I'd like a quick clarification. You said something, Ms. Arsenault, that I didn't quite catch, and it might have been a translation. You were saying something to the effect that you obviously take your job very seriously but you do recognize the importance, because otherwise laws without two chambers just get passed by a bunch of people, if I heard you correctly. If you recall what you said, could you clarify that for me?
The government could be all on one side some day and they could pass what they want, but with having the Senate there, it's for sure going to be, as they call it, the House of sober thought. You can't have somebody pass laws that are not good for all of Canada because a group of people decide that they want to do it. It has to be well balanced, well judged, and well discussed. That's what I meant by that.
Okay. I thought that's what you meant. That's my problem with this whole thing. The people passing the laws are elected by the people. We knock on doors. We ask for support. We attend events. We meet with people and try to help them. The senators—and this has gone on for 150 years plus—now are being selected at Prime Ministerrandom. It was mostly partisan in the past, obviously, and Mr. Richards pointed to that, but still, the final say is done by the , and the Senate, as has been pointed out many times by Mr. Christopherson, who is not here, has more weight than the House of Commons because there are less of them.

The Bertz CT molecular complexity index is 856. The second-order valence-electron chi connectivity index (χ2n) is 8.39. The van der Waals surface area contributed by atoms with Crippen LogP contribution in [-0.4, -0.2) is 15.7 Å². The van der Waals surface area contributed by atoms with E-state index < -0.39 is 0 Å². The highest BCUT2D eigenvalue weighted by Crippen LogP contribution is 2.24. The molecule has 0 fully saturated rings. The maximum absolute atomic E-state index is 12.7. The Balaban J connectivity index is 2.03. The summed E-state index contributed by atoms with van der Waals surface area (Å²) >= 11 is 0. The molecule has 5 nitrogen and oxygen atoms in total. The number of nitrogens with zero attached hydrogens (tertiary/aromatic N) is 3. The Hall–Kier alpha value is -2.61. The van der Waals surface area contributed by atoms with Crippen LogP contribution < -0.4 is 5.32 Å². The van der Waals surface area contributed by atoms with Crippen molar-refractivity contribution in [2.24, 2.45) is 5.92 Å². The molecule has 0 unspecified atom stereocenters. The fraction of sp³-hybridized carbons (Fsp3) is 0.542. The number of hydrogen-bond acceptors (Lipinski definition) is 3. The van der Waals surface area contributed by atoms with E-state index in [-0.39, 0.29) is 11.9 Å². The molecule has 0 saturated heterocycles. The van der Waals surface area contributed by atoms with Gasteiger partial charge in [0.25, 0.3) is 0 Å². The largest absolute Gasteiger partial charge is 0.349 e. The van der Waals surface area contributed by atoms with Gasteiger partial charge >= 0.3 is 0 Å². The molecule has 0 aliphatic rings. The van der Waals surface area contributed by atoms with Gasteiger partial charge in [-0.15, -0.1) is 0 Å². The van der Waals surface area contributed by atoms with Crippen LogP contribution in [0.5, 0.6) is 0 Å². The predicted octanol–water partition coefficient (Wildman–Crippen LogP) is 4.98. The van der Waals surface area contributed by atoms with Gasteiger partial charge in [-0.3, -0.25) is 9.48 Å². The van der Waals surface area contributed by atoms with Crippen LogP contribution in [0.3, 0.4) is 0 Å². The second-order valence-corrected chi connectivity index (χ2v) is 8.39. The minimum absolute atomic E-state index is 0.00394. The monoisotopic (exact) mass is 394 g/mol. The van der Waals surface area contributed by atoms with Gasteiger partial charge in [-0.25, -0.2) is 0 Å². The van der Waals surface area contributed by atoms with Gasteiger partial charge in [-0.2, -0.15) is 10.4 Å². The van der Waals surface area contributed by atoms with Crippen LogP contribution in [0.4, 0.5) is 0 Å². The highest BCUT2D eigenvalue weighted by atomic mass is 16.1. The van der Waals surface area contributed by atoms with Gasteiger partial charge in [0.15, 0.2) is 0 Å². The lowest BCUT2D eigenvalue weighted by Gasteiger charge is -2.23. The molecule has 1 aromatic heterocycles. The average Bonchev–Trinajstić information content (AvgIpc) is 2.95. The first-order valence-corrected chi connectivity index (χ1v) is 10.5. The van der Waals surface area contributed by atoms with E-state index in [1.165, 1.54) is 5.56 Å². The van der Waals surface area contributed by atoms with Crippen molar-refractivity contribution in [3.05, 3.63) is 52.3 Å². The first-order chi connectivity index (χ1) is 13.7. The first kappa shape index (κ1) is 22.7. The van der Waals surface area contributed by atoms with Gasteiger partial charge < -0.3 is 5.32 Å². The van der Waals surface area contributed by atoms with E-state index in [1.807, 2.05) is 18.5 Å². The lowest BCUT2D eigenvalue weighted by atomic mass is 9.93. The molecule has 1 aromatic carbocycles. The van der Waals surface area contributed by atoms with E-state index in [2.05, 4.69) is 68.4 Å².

I'm actually quite troubled by what you've just said. I'm quite taken aback, actually, by the fact that the people have chosen their elected representatives and that this somehow is just a bunch of people passing laws that may or may not be for the well-being of Canadians.... I guess we in the opposition can argue that what we're voting on today is not good for the Canadian public, and they'll vote that it's good for the public. I'm actually quite troubled by that.
In saying that, again, my whole concern is this whole process. It's just one more layer. I'm not saying that no one is doing their job. Everyone is very well qualified.
I hope that when I'm in Vancouver I can eat at one of your restaurants, Mr. Vij. It sounds amazing.
Yes, it does, and I hope to be a patron of yours someday.
It's this whole process. I know Ms. Sahota took offence when Mr. Richards said it was a sham, but it's the Prime Minister who has the final say. It's unfortunate, but I guess this is what we have to do, and the Prime Minister can say they gave me the names. If you look at who has been appointed....